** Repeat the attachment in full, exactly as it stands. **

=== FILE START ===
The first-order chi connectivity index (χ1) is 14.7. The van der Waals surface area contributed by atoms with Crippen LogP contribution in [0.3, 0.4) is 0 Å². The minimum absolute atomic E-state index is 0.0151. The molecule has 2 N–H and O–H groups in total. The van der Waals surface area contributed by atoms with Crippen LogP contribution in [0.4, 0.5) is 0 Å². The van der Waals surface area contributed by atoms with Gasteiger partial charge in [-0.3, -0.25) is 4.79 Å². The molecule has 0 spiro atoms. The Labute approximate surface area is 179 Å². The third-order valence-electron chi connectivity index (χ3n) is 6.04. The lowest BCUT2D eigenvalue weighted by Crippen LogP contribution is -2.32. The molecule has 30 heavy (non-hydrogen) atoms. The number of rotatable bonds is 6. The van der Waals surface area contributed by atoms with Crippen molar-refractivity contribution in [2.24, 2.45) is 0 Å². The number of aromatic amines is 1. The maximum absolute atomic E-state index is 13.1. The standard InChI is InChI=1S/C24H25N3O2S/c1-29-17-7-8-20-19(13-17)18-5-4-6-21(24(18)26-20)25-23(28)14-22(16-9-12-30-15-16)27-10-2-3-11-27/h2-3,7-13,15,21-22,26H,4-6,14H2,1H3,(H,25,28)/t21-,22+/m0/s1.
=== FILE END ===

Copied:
The first-order chi connectivity index (χ1) is 14.7. The van der Waals surface area contributed by atoms with Crippen LogP contribution in [0.3, 0.4) is 0 Å². The minimum absolute atomic E-state index is 0.0151. The molecule has 2 N–H and O–H groups in total. The van der Waals surface area contributed by atoms with Crippen LogP contribution in [0.4, 0.5) is 0 Å². The van der Waals surface area contributed by atoms with Gasteiger partial charge in [-0.3, -0.25) is 4.79 Å². The molecule has 0 spiro atoms. The Labute approximate surface area is 179 Å². The third-order valence-electron chi connectivity index (χ3n) is 6.04. The lowest BCUT2D eigenvalue weighted by Crippen LogP contribution is -2.32. The molecule has 30 heavy (non-hydrogen) atoms. The number of rotatable bonds is 6. The van der Waals surface area contributed by atoms with Crippen molar-refractivity contribution in [2.24, 2.45) is 0 Å². The number of aromatic amines is 1. The maximum absolute atomic E-state index is 13.1. The standard InChI is InChI=1S/C24H25N3O2S/c1-29-17-7-8-20-19(13-17)18-5-4-6-21(24(18)26-20)25-23(28)14-22(16-9-12-30-15-16)27-10-2-3-11-27/h2-3,7-13,15,21-22,26H,4-6,14H2,1H3,(H,25,28)/t21-,22+/m0/s1.